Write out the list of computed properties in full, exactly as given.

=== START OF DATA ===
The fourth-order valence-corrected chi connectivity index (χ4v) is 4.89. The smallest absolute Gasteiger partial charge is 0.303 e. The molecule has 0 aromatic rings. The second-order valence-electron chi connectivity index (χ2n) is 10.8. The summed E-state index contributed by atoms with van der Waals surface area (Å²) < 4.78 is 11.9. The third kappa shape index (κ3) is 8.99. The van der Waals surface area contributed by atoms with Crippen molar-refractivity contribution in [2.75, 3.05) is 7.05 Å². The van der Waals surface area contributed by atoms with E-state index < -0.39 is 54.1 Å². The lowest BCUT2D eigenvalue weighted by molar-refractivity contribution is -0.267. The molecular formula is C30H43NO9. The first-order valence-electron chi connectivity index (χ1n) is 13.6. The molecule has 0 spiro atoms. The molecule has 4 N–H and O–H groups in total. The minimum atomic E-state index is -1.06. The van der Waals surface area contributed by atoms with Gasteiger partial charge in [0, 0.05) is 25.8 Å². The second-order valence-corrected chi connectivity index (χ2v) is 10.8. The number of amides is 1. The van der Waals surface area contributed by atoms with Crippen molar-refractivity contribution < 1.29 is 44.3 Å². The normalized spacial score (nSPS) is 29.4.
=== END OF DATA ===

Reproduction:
The fourth-order valence-corrected chi connectivity index (χ4v) is 4.89. The smallest absolute Gasteiger partial charge is 0.303 e. The molecule has 0 aromatic rings. The second-order valence-electron chi connectivity index (χ2n) is 10.8. The summed E-state index contributed by atoms with van der Waals surface area (Å²) < 4.78 is 11.9. The third kappa shape index (κ3) is 8.99. The van der Waals surface area contributed by atoms with Crippen molar-refractivity contribution in [2.75, 3.05) is 7.05 Å². The van der Waals surface area contributed by atoms with E-state index < -0.39 is 54.1 Å². The lowest BCUT2D eigenvalue weighted by molar-refractivity contribution is -0.267. The molecular formula is C30H43NO9. The first-order valence-electron chi connectivity index (χ1n) is 13.6. The molecule has 0 spiro atoms. The molecule has 4 N–H and O–H groups in total. The minimum atomic E-state index is -1.06. The van der Waals surface area contributed by atoms with Gasteiger partial charge in [0, 0.05) is 25.8 Å². The second-order valence-corrected chi connectivity index (χ2v) is 10.8. The number of amides is 1. The van der Waals surface area contributed by atoms with Crippen molar-refractivity contribution < 1.29 is 44.3 Å². The normalized spacial score (nSPS) is 29.4.